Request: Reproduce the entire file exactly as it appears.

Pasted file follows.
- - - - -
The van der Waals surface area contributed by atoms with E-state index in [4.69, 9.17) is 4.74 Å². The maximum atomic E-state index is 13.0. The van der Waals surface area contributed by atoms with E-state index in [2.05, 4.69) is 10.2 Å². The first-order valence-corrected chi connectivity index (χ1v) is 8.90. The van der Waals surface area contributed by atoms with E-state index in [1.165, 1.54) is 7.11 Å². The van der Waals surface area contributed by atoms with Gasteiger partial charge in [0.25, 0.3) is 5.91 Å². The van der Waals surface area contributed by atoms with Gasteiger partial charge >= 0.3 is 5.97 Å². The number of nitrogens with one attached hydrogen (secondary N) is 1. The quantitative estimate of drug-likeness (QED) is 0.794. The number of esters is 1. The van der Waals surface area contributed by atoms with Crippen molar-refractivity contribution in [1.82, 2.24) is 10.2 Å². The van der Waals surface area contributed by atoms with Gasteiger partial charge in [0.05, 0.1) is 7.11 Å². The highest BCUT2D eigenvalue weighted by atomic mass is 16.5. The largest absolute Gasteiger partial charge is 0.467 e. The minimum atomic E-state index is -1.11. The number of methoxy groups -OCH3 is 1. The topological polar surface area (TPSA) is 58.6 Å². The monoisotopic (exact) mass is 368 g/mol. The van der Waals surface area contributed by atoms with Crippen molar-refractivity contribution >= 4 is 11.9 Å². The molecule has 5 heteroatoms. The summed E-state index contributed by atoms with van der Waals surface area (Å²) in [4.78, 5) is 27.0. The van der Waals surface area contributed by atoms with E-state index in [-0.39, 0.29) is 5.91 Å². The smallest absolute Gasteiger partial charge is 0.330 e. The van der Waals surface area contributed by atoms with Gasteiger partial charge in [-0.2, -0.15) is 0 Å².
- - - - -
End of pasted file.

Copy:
The van der Waals surface area contributed by atoms with E-state index in [4.69, 9.17) is 4.74 Å². The maximum atomic E-state index is 13.0. The van der Waals surface area contributed by atoms with E-state index in [2.05, 4.69) is 10.2 Å². The first-order valence-corrected chi connectivity index (χ1v) is 8.90. The van der Waals surface area contributed by atoms with E-state index in [1.165, 1.54) is 7.11 Å². The van der Waals surface area contributed by atoms with Gasteiger partial charge in [0.25, 0.3) is 5.91 Å². The van der Waals surface area contributed by atoms with Gasteiger partial charge >= 0.3 is 5.97 Å². The number of nitrogens with one attached hydrogen (secondary N) is 1. The quantitative estimate of drug-likeness (QED) is 0.794. The number of esters is 1. The van der Waals surface area contributed by atoms with Crippen molar-refractivity contribution in [1.82, 2.24) is 10.2 Å². The van der Waals surface area contributed by atoms with Gasteiger partial charge in [0.05, 0.1) is 7.11 Å². The highest BCUT2D eigenvalue weighted by atomic mass is 16.5. The largest absolute Gasteiger partial charge is 0.467 e. The minimum atomic E-state index is -1.11. The number of methoxy groups -OCH3 is 1. The topological polar surface area (TPSA) is 58.6 Å². The monoisotopic (exact) mass is 368 g/mol. The van der Waals surface area contributed by atoms with Crippen molar-refractivity contribution >= 4 is 11.9 Å². The molecule has 5 heteroatoms. The summed E-state index contributed by atoms with van der Waals surface area (Å²) in [4.78, 5) is 27.0. The van der Waals surface area contributed by atoms with E-state index in [-0.39, 0.29) is 5.91 Å². The smallest absolute Gasteiger partial charge is 0.330 e. The van der Waals surface area contributed by atoms with Gasteiger partial charge in [-0.2, -0.15) is 0 Å².